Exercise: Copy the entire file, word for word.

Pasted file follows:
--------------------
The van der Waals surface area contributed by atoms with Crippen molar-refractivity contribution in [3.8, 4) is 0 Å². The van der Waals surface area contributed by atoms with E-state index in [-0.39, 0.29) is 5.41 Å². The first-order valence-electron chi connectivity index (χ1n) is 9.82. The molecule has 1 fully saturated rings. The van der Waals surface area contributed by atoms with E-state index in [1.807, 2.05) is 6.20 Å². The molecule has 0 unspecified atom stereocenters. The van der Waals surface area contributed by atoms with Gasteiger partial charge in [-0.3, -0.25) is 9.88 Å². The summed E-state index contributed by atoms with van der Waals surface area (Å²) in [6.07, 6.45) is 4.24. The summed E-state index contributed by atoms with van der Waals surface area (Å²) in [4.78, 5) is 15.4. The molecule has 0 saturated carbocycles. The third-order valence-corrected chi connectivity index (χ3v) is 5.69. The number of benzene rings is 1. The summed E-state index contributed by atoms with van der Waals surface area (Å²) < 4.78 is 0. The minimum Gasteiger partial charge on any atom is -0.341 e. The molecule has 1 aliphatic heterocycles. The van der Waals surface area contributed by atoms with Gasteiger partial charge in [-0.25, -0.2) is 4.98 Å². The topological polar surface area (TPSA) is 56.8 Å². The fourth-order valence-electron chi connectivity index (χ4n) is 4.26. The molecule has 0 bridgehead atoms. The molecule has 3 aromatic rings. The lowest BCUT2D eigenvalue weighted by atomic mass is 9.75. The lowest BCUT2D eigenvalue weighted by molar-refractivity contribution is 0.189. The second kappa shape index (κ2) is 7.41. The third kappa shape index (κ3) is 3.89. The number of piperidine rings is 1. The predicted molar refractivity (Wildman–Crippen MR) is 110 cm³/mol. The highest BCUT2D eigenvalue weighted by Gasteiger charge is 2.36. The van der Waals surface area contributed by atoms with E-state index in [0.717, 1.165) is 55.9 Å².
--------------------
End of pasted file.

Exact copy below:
The van der Waals surface area contributed by atoms with Crippen molar-refractivity contribution in [3.8, 4) is 0 Å². The van der Waals surface area contributed by atoms with E-state index in [-0.39, 0.29) is 5.41 Å². The first-order valence-electron chi connectivity index (χ1n) is 9.82. The molecule has 1 fully saturated rings. The van der Waals surface area contributed by atoms with E-state index in [1.807, 2.05) is 6.20 Å². The molecule has 0 unspecified atom stereocenters. The van der Waals surface area contributed by atoms with Gasteiger partial charge in [-0.3, -0.25) is 9.88 Å². The summed E-state index contributed by atoms with van der Waals surface area (Å²) in [6.07, 6.45) is 4.24. The summed E-state index contributed by atoms with van der Waals surface area (Å²) in [4.78, 5) is 15.4. The molecule has 0 saturated carbocycles. The third-order valence-corrected chi connectivity index (χ3v) is 5.69. The number of benzene rings is 1. The summed E-state index contributed by atoms with van der Waals surface area (Å²) < 4.78 is 0. The minimum Gasteiger partial charge on any atom is -0.341 e. The molecule has 1 aliphatic heterocycles. The van der Waals surface area contributed by atoms with Gasteiger partial charge in [-0.25, -0.2) is 4.98 Å². The topological polar surface area (TPSA) is 56.8 Å². The fourth-order valence-electron chi connectivity index (χ4n) is 4.26. The molecule has 0 bridgehead atoms. The molecule has 3 aromatic rings. The lowest BCUT2D eigenvalue weighted by atomic mass is 9.75. The lowest BCUT2D eigenvalue weighted by molar-refractivity contribution is 0.189. The second kappa shape index (κ2) is 7.41. The third kappa shape index (κ3) is 3.89. The number of piperidine rings is 1. The predicted molar refractivity (Wildman–Crippen MR) is 110 cm³/mol. The highest BCUT2D eigenvalue weighted by Gasteiger charge is 2.36. The van der Waals surface area contributed by atoms with E-state index in [0.717, 1.165) is 55.9 Å².